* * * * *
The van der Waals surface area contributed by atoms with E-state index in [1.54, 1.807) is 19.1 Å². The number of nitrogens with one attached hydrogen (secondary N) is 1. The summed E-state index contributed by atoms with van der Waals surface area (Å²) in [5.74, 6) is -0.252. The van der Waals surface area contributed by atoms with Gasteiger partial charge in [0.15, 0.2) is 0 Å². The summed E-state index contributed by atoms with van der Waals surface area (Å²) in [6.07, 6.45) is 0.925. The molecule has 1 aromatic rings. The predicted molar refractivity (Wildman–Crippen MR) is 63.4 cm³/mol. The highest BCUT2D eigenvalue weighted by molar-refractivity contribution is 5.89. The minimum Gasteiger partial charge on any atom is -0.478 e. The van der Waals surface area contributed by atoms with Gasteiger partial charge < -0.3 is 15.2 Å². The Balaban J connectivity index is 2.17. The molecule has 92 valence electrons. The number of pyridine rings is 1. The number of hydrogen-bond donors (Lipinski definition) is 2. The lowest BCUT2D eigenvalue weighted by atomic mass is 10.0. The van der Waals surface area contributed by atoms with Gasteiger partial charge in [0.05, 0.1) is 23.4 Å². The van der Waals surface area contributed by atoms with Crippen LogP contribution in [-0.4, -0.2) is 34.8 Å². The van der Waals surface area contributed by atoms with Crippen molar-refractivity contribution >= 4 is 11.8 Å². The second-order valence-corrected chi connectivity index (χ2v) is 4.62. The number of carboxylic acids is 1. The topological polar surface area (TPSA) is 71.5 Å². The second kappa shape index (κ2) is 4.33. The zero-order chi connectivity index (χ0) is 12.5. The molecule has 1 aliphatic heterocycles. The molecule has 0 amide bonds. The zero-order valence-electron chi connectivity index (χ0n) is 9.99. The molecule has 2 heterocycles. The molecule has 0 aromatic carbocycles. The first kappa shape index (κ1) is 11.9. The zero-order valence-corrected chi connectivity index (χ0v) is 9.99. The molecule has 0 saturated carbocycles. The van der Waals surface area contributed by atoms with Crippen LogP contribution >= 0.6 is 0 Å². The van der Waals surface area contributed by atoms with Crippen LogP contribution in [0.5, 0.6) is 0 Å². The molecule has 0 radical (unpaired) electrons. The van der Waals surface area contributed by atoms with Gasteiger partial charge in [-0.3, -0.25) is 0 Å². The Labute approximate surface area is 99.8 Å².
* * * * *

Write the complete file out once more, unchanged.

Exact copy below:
The van der Waals surface area contributed by atoms with E-state index in [1.54, 1.807) is 19.1 Å². The number of nitrogens with one attached hydrogen (secondary N) is 1. The summed E-state index contributed by atoms with van der Waals surface area (Å²) in [5.74, 6) is -0.252. The van der Waals surface area contributed by atoms with Gasteiger partial charge in [0.15, 0.2) is 0 Å². The summed E-state index contributed by atoms with van der Waals surface area (Å²) in [6.07, 6.45) is 0.925. The molecule has 1 aromatic rings. The predicted molar refractivity (Wildman–Crippen MR) is 63.4 cm³/mol. The highest BCUT2D eigenvalue weighted by molar-refractivity contribution is 5.89. The minimum Gasteiger partial charge on any atom is -0.478 e. The van der Waals surface area contributed by atoms with Gasteiger partial charge < -0.3 is 15.2 Å². The Balaban J connectivity index is 2.17. The molecule has 92 valence electrons. The number of pyridine rings is 1. The number of hydrogen-bond donors (Lipinski definition) is 2. The lowest BCUT2D eigenvalue weighted by atomic mass is 10.0. The van der Waals surface area contributed by atoms with Gasteiger partial charge in [0.05, 0.1) is 23.4 Å². The van der Waals surface area contributed by atoms with Crippen LogP contribution in [-0.4, -0.2) is 34.8 Å². The van der Waals surface area contributed by atoms with Crippen molar-refractivity contribution >= 4 is 11.8 Å². The second-order valence-corrected chi connectivity index (χ2v) is 4.62. The number of carboxylic acids is 1. The topological polar surface area (TPSA) is 71.5 Å². The second kappa shape index (κ2) is 4.33. The zero-order chi connectivity index (χ0) is 12.5. The molecule has 1 aliphatic heterocycles. The molecule has 0 amide bonds. The zero-order valence-electron chi connectivity index (χ0n) is 9.99. The molecule has 2 heterocycles. The molecule has 0 aromatic carbocycles. The first kappa shape index (κ1) is 11.9. The zero-order valence-corrected chi connectivity index (χ0v) is 9.99. The molecule has 0 saturated carbocycles. The van der Waals surface area contributed by atoms with Crippen LogP contribution >= 0.6 is 0 Å². The van der Waals surface area contributed by atoms with Crippen LogP contribution in [0.5, 0.6) is 0 Å². The molecule has 0 radical (unpaired) electrons. The van der Waals surface area contributed by atoms with Gasteiger partial charge in [-0.3, -0.25) is 0 Å². The Labute approximate surface area is 99.8 Å².